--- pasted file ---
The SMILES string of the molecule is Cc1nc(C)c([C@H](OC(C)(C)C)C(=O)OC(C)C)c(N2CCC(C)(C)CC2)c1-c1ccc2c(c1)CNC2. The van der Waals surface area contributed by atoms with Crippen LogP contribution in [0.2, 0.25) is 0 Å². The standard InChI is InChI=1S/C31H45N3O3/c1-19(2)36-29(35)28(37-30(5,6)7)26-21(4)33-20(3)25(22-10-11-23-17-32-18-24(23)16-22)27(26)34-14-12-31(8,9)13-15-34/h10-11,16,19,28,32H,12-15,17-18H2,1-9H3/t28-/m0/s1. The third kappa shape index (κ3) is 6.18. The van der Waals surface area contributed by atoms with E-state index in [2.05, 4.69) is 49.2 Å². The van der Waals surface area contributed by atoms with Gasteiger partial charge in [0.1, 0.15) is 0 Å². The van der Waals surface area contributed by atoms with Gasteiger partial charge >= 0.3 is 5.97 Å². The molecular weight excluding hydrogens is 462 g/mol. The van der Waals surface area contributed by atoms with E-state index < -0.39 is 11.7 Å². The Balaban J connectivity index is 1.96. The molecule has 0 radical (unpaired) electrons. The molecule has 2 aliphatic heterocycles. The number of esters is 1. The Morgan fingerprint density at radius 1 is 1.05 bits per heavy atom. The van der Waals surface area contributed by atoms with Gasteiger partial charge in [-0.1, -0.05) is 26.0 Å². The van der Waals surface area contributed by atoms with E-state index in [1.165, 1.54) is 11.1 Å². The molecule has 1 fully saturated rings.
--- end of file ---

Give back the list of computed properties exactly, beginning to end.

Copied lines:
The SMILES string of the molecule is Cc1nc(C)c([C@H](OC(C)(C)C)C(=O)OC(C)C)c(N2CCC(C)(C)CC2)c1-c1ccc2c(c1)CNC2. The van der Waals surface area contributed by atoms with Crippen LogP contribution in [0.2, 0.25) is 0 Å². The standard InChI is InChI=1S/C31H45N3O3/c1-19(2)36-29(35)28(37-30(5,6)7)26-21(4)33-20(3)25(22-10-11-23-17-32-18-24(23)16-22)27(26)34-14-12-31(8,9)13-15-34/h10-11,16,19,28,32H,12-15,17-18H2,1-9H3/t28-/m0/s1. The third kappa shape index (κ3) is 6.18. The van der Waals surface area contributed by atoms with E-state index in [2.05, 4.69) is 49.2 Å². The van der Waals surface area contributed by atoms with Gasteiger partial charge in [0.1, 0.15) is 0 Å². The van der Waals surface area contributed by atoms with Gasteiger partial charge >= 0.3 is 5.97 Å². The molecular weight excluding hydrogens is 462 g/mol. The van der Waals surface area contributed by atoms with E-state index < -0.39 is 11.7 Å². The Balaban J connectivity index is 1.96. The molecule has 0 radical (unpaired) electrons. The molecule has 2 aliphatic heterocycles. The number of esters is 1. The Morgan fingerprint density at radius 1 is 1.05 bits per heavy atom. The van der Waals surface area contributed by atoms with Gasteiger partial charge in [-0.1, -0.05) is 26.0 Å². The van der Waals surface area contributed by atoms with E-state index in [1.165, 1.54) is 11.1 Å². The molecule has 1 fully saturated rings.